Medvec and colleagues analysed visible expressions of the bronze and silver medal-winning athletes at the 1992 Summer Olympics immediately after the finish of the event when the winners stood at the medal stand.

The study aimed to determine how counterfactual thinking and the psychology of “coming close” affects the feeling of satisfaction and the degree of well-being. Medvec et al chose the domain of athletic competition outcomes to study the subject because it throws up results with an unusual precision with competitors finishing first, second, or third with a fractional difference and earning distinctly different rewards of gold, silver, and bronze medals.

“We were interested in whether the effects of different counterfactual comparisons are sufficiently strong to cause people who are objectively worse off to sometimes feel better than those in a superior state. Moreover, we were interested not just in documenting isolated episodes in which this might happen, but in identifying a specific situation in which it occurs with regularity and predictability. The domain we chose to investigate was athletic competition,” said Medvec and his colleagues in the paper published in The Journal of Personality and Social Psychology.

Also Read |Tokyo 2020: When pocketing the silver medal was not the right thing to do

As part of the study, the researchers collated the video footage from the Barcelona Olympic Games held three years ago and edited them in three different master tapes. One showed the medallists’ reaction immediately after the results were announced, another showed them receiving the medals at the stand, and a third one comprised of the interviews they gave to media persons about their performance.

In the first study, the university students, who were blind to the results, were asked to judge the immediate reaction of 41 athletes on a 10-point ‘agony to ecstasy’ scale. After assessing athletes’ reactions, silver medallists received a mean rating of 4.8 while bronze medallists received a mean rating of 7.1 on the happiness scale. When examining the athletes’ reaction on the medal stand, participants assigned the bronze medallists a mean rating of 5.7 and a 4.3 for silver medallists.

In the second part of the same study, the participants reviewed television interviews of 22 silver and bronze medallists to see what was the predominant feeling expressed by each athlete: Was he/she happy with what was achieved, or was he/she preoccupied with a feeling of regret. The participants judged the expressed feelings on a 10-point scale which had “At least I…” on one end and “I almost…” on the other.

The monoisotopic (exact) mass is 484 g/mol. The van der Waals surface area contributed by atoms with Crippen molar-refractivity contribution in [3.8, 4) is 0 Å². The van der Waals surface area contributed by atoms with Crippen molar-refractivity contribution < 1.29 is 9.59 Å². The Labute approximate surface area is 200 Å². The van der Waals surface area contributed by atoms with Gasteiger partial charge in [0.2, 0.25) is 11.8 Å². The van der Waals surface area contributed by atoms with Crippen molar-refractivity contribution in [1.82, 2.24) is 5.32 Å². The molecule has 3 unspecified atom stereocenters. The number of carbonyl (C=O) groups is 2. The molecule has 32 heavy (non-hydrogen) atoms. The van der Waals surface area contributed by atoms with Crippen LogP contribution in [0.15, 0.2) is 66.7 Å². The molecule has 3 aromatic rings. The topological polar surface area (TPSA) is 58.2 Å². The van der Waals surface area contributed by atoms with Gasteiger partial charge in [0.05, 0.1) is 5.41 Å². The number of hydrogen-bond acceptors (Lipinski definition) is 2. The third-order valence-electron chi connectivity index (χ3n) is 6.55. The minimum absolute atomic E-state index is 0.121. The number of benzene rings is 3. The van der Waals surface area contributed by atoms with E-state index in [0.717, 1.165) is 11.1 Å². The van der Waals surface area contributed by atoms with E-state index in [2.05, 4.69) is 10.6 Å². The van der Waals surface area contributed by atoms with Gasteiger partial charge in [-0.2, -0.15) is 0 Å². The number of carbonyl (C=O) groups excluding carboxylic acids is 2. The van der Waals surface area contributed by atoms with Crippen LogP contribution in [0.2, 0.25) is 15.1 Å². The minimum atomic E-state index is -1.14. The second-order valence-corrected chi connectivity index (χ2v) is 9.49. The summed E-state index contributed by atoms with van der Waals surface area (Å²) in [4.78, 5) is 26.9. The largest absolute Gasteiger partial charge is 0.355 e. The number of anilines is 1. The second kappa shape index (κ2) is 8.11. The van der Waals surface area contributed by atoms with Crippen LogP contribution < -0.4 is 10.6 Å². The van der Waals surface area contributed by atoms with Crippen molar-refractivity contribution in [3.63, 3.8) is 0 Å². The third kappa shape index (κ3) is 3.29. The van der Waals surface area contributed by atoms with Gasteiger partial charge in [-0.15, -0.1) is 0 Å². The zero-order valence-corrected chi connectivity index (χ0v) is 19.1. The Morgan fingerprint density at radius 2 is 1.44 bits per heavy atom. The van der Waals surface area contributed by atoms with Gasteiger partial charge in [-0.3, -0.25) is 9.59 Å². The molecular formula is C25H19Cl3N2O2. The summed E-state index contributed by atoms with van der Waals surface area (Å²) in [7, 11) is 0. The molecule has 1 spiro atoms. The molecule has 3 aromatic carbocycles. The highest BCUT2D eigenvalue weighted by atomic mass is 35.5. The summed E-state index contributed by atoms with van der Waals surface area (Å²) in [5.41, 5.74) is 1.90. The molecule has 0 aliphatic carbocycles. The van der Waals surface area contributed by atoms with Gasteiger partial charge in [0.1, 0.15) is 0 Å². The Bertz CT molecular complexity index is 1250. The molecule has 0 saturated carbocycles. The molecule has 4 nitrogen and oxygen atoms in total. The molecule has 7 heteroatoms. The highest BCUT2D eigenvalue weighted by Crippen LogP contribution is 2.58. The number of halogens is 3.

It was found that the silver medallists focused more on “I almost” than bronze medallists who expressed a feeling of achievement and satisfaction for getting a medal. Participants assigned silver medallists’ thoughts an average rating of 5.7 and bronze medallists’ an average rating of only 4.4 on the 10-point “At least I… ” to “I almost…” scale.

Explaining the findings, the researchers wrote, “To the silver medallist, the most vivid counterfactual thoughts are often focused on nearly winning the gold. Second place is only one step away from the cherished gold medal and all of its attendant social and financial rewards. Thus, whatever joy the silver medallist may feel is often tempered by tortuous thoughts of what might have been had she only lengthened her stride, adjusted her breathing, pointed her toes, and so on. For the bronze medallist, in contrast, the most compelling counterfactual alternative is often coming in fourth place and being in the showers instead of on the medal stand.”

Social psychologists have long held that an individual’s wellbeing in any given circumstance depends on how these circumstances compare with those with whom he tends to compare them.

Such counterfactual thinking also has a functional value as those who ruin their happiness by thinking about the missed opportunity often strive to improve their future performances.

“Downward comparisons (i.e., thinking about a worse outcome) are thought to provide comfort, whereas upward comparisons (i.e., thinking about a better outcome) are thought to improve future performance. Indeed, it has been shown that people who expect to perform again in the future are more likely to generate upward counterfactuals than those who expect to move on,” said the study.

(This article appeared on the as Why a bronze medal winner often looks happier than a silver medallist at the Olympics on August 13, 2021)